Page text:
But I think I’m starting to make the Joneses nervous and uncomfortable.


  5. debtdieter says:

    I think I’m in the same boat as Oswegan now.

    I don’t seem to mind who knows about my debt as I’m actively taking steps to adress the issue.

    I’m still not entirely comfortable discussing the total amount to friends and family, but I’ll freely discuss anything else.

  6. pfodyssey says:

    So true. What I have always found interesting is that the shame you feel is often a magnitude of 10 of how people will perceive it themselves (ex: when you make a blunder at work and feel that everyone noticed it and think you are a goof, but in reality, hardly anyone even noticed it at all (or gave it any thought if they did). I think the theme here is that everything in your life is much more important to you than to everyone else.

    The same goes for personal finance. Whatever burden of shame you might carry, there are those who would not judge you so harshly as yourself and in many cases would like to help!

  7. Toxic says:

    Great post! I can relate to most of it… Shame is what I felt when I finally realized that everything I owned was financed by credit cards and that I couldn’t afford to buy anything, unless I used my credit cards. But then I recognized that I could change my life around. That’s when shame went away, and I became so proud of myself; I didn’t want to make any financial mistakes because I didn’t want to feel ashamed.

    But it could have gone the other way too… sometimes people fall so deeply into shame that they don’t know how to get out of it. They just keep sliding further down. The more they are ashamed, the more they continue to make the same mistakes… I am glad I realized that I could still change my life… hopefully someone ashamed reading your, mine or someone else’s “success story” blog will realize that they can get rid of the shame and change their life around, too.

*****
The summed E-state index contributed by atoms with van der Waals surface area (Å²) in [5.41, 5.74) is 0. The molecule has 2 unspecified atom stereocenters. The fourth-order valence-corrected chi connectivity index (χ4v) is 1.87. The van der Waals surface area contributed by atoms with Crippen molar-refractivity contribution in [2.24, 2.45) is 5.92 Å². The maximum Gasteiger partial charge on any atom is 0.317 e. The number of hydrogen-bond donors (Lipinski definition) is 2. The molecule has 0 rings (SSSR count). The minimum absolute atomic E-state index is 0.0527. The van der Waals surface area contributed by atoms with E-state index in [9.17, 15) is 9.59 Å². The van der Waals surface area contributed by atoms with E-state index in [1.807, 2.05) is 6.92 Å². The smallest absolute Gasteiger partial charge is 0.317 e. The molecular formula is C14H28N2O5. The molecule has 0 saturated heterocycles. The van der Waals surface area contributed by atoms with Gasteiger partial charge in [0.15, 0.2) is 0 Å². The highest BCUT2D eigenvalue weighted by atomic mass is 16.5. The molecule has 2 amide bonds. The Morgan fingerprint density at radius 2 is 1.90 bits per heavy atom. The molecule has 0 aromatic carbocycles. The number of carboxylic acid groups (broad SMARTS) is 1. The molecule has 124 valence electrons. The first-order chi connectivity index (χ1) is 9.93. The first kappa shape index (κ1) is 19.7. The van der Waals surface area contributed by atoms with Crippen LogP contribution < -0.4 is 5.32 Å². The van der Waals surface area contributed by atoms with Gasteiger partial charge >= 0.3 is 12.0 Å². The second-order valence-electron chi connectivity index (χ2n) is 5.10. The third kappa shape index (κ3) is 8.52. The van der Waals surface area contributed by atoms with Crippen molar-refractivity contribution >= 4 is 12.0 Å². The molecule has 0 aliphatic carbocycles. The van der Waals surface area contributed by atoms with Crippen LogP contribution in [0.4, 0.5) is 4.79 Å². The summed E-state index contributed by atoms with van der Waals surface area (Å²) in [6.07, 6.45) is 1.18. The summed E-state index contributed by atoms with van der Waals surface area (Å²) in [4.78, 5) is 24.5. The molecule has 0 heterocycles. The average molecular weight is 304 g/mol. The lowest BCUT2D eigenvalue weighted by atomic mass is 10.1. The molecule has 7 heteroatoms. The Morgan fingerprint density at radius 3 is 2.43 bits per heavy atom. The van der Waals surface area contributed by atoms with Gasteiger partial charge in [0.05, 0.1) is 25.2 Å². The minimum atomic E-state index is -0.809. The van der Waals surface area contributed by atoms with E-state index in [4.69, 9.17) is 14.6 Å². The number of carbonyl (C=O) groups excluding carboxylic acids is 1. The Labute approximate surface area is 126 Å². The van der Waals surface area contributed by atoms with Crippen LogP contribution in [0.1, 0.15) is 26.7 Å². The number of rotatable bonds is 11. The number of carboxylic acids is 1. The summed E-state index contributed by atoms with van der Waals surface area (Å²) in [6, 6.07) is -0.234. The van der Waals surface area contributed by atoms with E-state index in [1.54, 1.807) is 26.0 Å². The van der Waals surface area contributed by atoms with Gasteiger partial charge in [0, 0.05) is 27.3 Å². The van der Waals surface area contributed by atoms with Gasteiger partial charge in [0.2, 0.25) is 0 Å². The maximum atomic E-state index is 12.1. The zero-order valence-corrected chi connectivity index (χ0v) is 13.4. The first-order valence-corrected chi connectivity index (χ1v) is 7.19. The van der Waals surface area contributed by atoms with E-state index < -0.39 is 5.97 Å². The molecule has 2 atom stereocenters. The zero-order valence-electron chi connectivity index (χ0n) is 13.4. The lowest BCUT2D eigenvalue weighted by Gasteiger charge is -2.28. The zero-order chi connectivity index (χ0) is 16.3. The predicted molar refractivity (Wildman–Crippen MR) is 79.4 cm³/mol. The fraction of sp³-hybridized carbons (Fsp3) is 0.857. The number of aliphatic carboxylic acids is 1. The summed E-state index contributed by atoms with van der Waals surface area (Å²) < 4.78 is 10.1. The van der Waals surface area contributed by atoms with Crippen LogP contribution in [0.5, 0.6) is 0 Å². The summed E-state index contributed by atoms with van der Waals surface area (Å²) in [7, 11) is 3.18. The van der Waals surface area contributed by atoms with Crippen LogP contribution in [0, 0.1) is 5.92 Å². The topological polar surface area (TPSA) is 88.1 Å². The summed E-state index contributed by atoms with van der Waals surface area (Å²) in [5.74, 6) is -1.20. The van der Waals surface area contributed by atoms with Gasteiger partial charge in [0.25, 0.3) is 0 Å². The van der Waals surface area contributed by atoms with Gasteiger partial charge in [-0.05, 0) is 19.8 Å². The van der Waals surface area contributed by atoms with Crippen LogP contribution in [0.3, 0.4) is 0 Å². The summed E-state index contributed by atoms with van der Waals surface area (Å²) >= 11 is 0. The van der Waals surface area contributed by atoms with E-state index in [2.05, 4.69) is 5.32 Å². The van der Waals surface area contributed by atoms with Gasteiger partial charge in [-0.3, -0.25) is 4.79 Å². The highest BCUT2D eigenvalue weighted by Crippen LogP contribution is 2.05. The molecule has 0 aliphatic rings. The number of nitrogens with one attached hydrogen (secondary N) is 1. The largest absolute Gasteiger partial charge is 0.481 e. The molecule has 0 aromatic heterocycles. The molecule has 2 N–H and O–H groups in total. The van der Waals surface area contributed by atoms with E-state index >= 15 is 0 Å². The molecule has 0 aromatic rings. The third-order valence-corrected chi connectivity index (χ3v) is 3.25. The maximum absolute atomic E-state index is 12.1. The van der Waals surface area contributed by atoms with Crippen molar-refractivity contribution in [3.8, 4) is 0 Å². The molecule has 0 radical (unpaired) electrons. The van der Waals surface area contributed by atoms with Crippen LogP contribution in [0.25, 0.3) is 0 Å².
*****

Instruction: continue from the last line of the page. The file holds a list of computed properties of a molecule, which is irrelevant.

8. Mrs. Micah says:

    While I love being able to get things out on my blog, I also feel ashamed if I slip up or don’t do as well as I feel I should. Because it’s so public. As a general rule, the blog helps me stay responsible. It’d be great if I could comprehend that readers don’t expect one to be perfect, just trying.

    I recently admitted our lack of medical insurance, but people were supportive and we’re nor working on getting some. :) I’d been very embarrassed about that, but until I posted it kind of paralyzed me.

  9. I agree with Sandy, that shame can work in this way, as a healthy indicator of a problem brewing, or it can work as a dysfunctional and paralyzing force. The trick is figuring out which is which.

  10. Minimum Wage says:

    I’m ashamed of my apparent inability to earn anything more than minimum wage. I’m NOT ashamed of my spending, since I’m confident I am living very frugally. But I can’t FTF and I’d rather hide behind my keyboard.

    Most people would say it IS my fault, so I can’t really say it’s beyond my control, but I don’t see much I can do about it now. The wolf is constantly at my door and a long-term fix won’t come in time to save me.

  11. JReed says:

    It is amazing that you wrote this on the precise day that I woke up to a situation that I viewed as shameful. You gave me the incentive to take alot of action…I’ve done as much as I can do about it today including writing a list of what I’m going to do about it tomorrow.
    I feel so much better at least having started the process. Thank you for this inspirational article.

  12. Catherine says:

    You might be interested in the short article on regret that’s in the latest issue of Thrivent Financial for Lutherans’ magazine. http://www.thrivent.com/magazine/fall07/livingwell.html

  13. Minimum Wage says:

    I deeply regret having gone to college and having thereby blown the $4,000 (more than $20K in today’s dollars) I had worked hard to save up by the time I graduated high school.

  14. MO says:


  15. lydia says:

    My personal regrets are announcing to everyone about my personal desire to retire with no debt to stop living paycheck to paycheck and take responsiblity for my financial success. In nearly 15 years of government service I have never received a pay cut, only increase. I just need to develop the discipline necessary to implement it and stop being emotionally ruled and develop consistency, and in three years I will become debt free from cc,tax debt so I will be able to leave a legacy to my family, even though I don’t have any children and not married YET.

  16. Minimum Wage says:

    If it’s my fault and I can’t fix it, why shouldn’t I be ashamed?

  17. Tabatha says:

    I love this post. It’s something everyone really knows, but it’s very helpful to have someone give it to you as advice. Kind of a second opinion. Thanks. :)